BERLIN — The Reichstag building embodies Germany's road to democracy like no other structure in this city so cluttered with the symbols of a tumultuous past.
When the Bundestag, or parliament, gathered yesterday for its first session in the renovated Reichstag building, it returned to a structure that has witnessed some of the darkest moments of the 20th century.
"The building has a large, multilayered historical significance for Germany," says architectural critic Sebastian Redecke. "The burning of the Reichstag was a symbol of the end of German democracy."
Mr. Redecke refers to the mysterious fire that gutted the Reichstag, then-seat of the parliament, a week before elections in 1933. Using the fire as a pretext, the Nazis arrested opposition leaders and swept into power.
As the Third Reich crumbled with the onslaught of Allied forces, anti- aircraft batteries were placed atop the four corner towers of the former parliament building. In 1945, when the Soviet Red Army fought its way into the capital, the Reichstag was at the center of the street battles. The most famous photograph from the Battle of Berlin shows a Russian soldier raising the Soviet flag over the Reichstag.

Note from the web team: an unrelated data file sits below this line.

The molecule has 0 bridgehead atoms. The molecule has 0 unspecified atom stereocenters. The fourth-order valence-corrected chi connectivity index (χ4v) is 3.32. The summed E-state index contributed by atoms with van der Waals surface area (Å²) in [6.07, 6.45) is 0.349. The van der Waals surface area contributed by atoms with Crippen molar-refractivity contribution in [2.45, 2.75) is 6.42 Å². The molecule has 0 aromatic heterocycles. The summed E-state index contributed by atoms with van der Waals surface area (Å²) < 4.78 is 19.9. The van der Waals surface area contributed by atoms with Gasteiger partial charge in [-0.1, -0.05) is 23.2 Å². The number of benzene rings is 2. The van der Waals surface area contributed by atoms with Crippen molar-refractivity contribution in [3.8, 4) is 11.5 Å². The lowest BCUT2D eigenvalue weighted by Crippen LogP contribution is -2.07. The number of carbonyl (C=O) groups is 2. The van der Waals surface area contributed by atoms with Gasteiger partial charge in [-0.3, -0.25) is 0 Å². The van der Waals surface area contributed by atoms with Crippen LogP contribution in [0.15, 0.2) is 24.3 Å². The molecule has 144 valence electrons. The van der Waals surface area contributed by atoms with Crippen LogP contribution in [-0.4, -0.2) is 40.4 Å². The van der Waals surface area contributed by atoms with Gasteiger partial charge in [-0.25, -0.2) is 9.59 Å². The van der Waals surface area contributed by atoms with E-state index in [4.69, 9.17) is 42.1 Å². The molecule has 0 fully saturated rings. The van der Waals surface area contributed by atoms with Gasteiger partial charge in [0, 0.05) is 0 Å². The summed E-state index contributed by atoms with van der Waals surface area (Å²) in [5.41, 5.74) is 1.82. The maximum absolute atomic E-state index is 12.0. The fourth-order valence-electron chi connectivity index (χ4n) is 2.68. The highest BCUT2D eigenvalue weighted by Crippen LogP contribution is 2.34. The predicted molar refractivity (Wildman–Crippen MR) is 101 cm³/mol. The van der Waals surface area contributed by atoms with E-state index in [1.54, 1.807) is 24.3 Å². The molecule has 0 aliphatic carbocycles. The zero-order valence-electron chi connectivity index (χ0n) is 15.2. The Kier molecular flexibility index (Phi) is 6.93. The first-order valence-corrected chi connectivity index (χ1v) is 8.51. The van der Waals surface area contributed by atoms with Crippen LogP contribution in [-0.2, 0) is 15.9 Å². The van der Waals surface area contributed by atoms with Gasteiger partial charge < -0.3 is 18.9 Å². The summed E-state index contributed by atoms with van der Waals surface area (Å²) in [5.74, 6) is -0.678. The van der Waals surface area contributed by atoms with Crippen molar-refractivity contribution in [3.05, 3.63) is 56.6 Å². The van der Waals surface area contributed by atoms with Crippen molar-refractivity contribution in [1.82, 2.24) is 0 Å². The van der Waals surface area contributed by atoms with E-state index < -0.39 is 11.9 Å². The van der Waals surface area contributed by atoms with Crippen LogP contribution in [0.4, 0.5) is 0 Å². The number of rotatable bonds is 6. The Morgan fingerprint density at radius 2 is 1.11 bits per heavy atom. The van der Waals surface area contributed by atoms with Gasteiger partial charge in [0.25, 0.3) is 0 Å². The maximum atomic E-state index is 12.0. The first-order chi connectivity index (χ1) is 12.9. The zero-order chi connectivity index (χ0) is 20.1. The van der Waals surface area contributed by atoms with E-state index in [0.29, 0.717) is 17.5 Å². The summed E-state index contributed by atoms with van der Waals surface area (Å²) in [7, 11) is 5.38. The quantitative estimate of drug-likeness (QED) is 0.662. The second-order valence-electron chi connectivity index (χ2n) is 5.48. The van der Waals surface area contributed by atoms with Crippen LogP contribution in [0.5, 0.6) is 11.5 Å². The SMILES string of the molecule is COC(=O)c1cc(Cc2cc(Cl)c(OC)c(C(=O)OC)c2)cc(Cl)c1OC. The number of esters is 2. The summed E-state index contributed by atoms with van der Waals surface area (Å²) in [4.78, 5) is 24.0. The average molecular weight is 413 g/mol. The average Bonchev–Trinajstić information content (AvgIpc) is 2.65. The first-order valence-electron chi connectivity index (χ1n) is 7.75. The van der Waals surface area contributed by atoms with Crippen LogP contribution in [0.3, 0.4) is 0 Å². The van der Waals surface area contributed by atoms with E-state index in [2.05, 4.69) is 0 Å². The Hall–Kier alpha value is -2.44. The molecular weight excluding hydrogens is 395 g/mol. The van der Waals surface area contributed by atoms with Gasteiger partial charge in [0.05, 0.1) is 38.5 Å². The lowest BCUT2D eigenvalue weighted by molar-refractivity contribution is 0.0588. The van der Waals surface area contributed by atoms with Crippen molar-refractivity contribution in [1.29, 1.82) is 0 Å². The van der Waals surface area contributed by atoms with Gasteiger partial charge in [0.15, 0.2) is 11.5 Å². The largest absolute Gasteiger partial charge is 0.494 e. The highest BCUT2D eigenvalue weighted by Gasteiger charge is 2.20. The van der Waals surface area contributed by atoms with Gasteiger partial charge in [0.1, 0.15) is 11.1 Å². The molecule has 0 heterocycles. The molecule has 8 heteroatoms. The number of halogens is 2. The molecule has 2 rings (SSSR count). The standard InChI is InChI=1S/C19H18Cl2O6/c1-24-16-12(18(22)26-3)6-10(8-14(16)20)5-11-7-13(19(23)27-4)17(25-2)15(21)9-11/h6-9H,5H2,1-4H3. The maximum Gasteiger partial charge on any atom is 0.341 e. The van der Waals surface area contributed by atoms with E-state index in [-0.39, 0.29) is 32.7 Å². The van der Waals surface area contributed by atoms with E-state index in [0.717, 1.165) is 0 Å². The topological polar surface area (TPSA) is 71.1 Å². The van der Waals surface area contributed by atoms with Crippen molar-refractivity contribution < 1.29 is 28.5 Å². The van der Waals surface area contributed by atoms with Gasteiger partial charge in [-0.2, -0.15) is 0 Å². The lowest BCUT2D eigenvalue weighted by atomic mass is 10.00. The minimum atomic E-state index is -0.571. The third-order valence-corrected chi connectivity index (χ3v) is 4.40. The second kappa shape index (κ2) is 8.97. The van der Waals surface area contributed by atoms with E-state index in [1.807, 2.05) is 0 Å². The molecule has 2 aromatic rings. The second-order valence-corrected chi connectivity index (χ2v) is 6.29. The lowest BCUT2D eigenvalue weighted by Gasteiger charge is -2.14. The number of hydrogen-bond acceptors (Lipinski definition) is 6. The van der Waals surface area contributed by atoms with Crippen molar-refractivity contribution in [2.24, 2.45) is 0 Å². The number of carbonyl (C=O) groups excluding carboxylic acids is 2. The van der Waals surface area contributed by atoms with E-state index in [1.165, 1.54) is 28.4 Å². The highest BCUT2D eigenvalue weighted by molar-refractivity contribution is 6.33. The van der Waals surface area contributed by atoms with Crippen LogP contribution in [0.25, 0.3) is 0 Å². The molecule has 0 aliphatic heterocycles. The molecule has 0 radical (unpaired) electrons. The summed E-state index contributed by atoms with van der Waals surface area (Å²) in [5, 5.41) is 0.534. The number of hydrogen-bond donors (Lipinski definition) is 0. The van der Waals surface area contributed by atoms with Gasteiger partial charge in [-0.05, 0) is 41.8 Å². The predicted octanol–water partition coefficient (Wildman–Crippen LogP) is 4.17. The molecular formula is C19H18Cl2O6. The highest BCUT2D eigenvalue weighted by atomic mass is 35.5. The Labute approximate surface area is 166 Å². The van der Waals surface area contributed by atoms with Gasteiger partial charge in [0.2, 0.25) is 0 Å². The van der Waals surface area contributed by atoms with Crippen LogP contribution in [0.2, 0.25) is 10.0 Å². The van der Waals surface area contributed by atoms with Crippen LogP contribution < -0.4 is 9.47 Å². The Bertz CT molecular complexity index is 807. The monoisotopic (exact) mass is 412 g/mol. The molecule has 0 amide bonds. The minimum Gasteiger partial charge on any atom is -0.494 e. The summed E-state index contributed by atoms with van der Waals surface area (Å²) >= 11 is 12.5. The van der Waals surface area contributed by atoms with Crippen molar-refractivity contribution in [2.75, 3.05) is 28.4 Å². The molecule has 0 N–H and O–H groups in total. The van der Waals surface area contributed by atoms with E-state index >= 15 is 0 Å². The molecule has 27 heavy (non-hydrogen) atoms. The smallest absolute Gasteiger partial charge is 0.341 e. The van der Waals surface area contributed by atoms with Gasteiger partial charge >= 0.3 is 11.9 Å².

Renovated in the 1960s, the building hulked uselessly on the fringes of West Berlin. The Berlin Wall passed right along its eastern side.
In 1992 British architect Sir Norman Foster received the commission to rebuild the Reichstag building as the new seat of the Bundestag. The generous use of glass is reminiscent of the transparency and modesty that the former Bundestag building in Bonn conveyed. A central cone consisting of 365 mirrors casts natural light onto the assembly. Another carryover is a modified sculpture of the federal eagle, nicknamed the "fat hen," which, contrary to the architect's wishes, will hover behind the speaker's podium.
To historian Brian Ladd, it is unproblematic that the Bundestag is moving into a building that once symbolized German democracy's downfall. "The move to the Reichstag represents an acceptance of 20th-century German history with all its complications," he says. "The move into the Reichstag is not denial, it's acceptance."